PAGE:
Sales of high-end autos in China climbed 29% from 2006 to 2007, and automakers are doing everything they can to pump up the volume
Makers of luxury autos are finding the mother lode in booming Asian markets, especially mainland China.
"The growth in China is unbelievable," said Ian Robertson, chairman and CEO of Rolls-Royce Motor Cars Ltd., which belongs to Germany's BMW (BMWG).
"Every time I go there—and I go there more and more—I discover new markets, big cities away from the coast, with millions of people. They would be in the first rank in other countries, and most Westerners have never heard of them," he said in an interview last month. For example, Rolls-Royce is adding its fifth showroom in China, out of only 80 worldwide, in the booming city of Chengdu, in central China.
J.D. Power & Associates expects sales for the entire Chinese market, including nonluxury brands, roughly to double in less than a decade, from about 8 million in 2007 to 16.1 million in 2014. Power forecasts luxury auto sales in China will more than double by 2014, to around 508,000. Demand for luxury cars is also growing in India, but from a much lower base, Power said. The company estimated combined sales for Audi, BMW, Mercedes-Benz, and a handful of other luxury brands in India were 3,598 in 2007, almost double 2006. (Like BusinessWeek, J.D. Power is a division of The McGraw-Hill Companies.)
In contrast, total luxury-brand sales in China were about 205,000 units in 2007, up 29% from 2006, according to the research and consulting firm based in Westlake Village, Calif.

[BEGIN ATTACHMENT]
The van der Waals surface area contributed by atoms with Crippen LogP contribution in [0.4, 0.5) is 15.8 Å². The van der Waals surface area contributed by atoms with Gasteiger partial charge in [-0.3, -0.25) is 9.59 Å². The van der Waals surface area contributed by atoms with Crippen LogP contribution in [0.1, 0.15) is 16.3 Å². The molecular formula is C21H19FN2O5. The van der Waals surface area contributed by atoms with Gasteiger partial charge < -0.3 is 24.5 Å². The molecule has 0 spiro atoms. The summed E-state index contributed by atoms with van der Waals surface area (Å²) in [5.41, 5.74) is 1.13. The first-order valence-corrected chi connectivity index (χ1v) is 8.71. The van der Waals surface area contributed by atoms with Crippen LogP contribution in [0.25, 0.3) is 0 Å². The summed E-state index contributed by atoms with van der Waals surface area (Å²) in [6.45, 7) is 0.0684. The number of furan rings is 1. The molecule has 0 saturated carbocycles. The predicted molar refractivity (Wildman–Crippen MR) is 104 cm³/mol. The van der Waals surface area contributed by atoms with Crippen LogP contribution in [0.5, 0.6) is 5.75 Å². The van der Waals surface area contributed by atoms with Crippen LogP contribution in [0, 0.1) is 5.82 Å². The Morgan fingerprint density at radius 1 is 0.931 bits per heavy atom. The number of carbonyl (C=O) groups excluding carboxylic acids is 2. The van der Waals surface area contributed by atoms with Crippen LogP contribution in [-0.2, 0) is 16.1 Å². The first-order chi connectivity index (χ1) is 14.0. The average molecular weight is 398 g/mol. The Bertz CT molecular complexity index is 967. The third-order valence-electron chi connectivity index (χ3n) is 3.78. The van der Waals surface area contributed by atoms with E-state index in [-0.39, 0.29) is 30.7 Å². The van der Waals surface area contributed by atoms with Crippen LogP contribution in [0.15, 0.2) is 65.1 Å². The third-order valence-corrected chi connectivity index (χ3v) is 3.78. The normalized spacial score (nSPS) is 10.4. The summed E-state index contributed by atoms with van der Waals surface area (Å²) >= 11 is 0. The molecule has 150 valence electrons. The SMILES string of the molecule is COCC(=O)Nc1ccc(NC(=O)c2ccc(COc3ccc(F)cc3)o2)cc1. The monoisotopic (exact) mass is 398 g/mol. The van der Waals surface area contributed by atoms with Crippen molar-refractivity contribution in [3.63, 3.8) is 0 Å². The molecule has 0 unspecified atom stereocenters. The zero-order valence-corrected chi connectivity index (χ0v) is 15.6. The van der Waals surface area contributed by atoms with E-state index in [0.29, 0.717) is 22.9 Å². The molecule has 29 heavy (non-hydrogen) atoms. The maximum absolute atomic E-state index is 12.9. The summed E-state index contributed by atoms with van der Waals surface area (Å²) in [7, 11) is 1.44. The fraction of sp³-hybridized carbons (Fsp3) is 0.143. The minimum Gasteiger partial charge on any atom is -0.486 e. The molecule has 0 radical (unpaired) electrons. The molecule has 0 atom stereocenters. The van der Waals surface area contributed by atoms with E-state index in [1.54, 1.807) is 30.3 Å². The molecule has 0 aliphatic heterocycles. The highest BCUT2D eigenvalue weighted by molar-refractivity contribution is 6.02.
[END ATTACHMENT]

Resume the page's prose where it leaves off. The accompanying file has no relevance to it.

A Boon for Buick
That luxury-brand total in China doesn't include Buick, even though consumers in China consider it a luxury brand. Buick is in decline in the U.S., but it is General Motors' (GM) best-selling brand in China, bigger even than Chevrolet.
Buick sales in China were 332,115 units in 2007, up 9% from 2006. Buick's U.S. sales were 185,791 in 2007, down 23%, according to AutoData, based in Woodcliff Lake, N.J. Buick's Chinese lineup includes the posh Buick Park Avenue, which is exclusive to China and considered big enough and prestigious enough there to be driven by a chauffeur. Parent GM Shanghai was the first foreign joint-venture automaker in China to sell more than 1 million units in a year, in 2007.
But European import brands, especially the German luxury brands, dominate the high end of the market. For instance, Audi (NSUG) sold more cars in China than in the U.S. for the first time last year. Audi has been in the China market longer than most other brands and produces locally most of the cars it sells in China. That includes the long-wheelbase A6L, another model that is exclusive to China.
Those factors gave Audi a dominating share of nearly 50% of luxury-brand sales in China in 2007, according to Power, but the competition is heating up. BMW, Bentley, Cadillac, Ferrari, Lexus, Mercedes-Benz (DAI), Porsche (PSHG), Saab, Volkswagen (VLKAY), Volvo, and other imports are also part of the growing luxury boom.